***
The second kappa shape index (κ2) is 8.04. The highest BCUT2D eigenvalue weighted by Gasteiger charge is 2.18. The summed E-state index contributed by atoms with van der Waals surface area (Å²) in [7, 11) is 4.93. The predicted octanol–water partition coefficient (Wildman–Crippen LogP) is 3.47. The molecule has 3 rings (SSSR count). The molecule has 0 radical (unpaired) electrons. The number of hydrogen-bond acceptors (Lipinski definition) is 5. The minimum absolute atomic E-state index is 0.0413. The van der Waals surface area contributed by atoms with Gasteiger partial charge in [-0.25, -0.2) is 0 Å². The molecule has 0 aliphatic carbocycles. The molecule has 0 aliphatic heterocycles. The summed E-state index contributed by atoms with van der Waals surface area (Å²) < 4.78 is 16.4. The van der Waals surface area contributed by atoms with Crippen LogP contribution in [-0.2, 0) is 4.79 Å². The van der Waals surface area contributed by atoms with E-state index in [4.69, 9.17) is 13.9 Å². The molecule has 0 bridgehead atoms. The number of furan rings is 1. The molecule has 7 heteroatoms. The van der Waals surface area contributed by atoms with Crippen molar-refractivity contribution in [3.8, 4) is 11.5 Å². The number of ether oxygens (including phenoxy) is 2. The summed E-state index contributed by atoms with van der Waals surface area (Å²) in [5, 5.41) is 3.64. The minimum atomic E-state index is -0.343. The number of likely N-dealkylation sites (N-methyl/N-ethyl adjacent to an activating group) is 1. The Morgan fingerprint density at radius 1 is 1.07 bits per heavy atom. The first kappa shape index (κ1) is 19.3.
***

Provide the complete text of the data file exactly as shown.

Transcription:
The second kappa shape index (κ2) is 8.04. The highest BCUT2D eigenvalue weighted by Gasteiger charge is 2.18. The summed E-state index contributed by atoms with van der Waals surface area (Å²) in [7, 11) is 4.93. The predicted octanol–water partition coefficient (Wildman–Crippen LogP) is 3.47. The molecule has 3 rings (SSSR count). The molecule has 0 radical (unpaired) electrons. The number of hydrogen-bond acceptors (Lipinski definition) is 5. The minimum absolute atomic E-state index is 0.0413. The van der Waals surface area contributed by atoms with Gasteiger partial charge in [-0.25, -0.2) is 0 Å². The molecule has 0 aliphatic carbocycles. The molecule has 0 aliphatic heterocycles. The summed E-state index contributed by atoms with van der Waals surface area (Å²) < 4.78 is 16.4. The van der Waals surface area contributed by atoms with Crippen LogP contribution in [-0.2, 0) is 4.79 Å². The van der Waals surface area contributed by atoms with E-state index in [4.69, 9.17) is 13.9 Å². The molecule has 0 bridgehead atoms. The number of furan rings is 1. The molecule has 7 heteroatoms. The van der Waals surface area contributed by atoms with Crippen molar-refractivity contribution in [3.8, 4) is 11.5 Å². The number of ether oxygens (including phenoxy) is 2. The summed E-state index contributed by atoms with van der Waals surface area (Å²) in [5, 5.41) is 3.64. The minimum atomic E-state index is -0.343. The number of likely N-dealkylation sites (N-methyl/N-ethyl adjacent to an activating group) is 1. The Morgan fingerprint density at radius 1 is 1.07 bits per heavy atom. The first kappa shape index (κ1) is 19.3.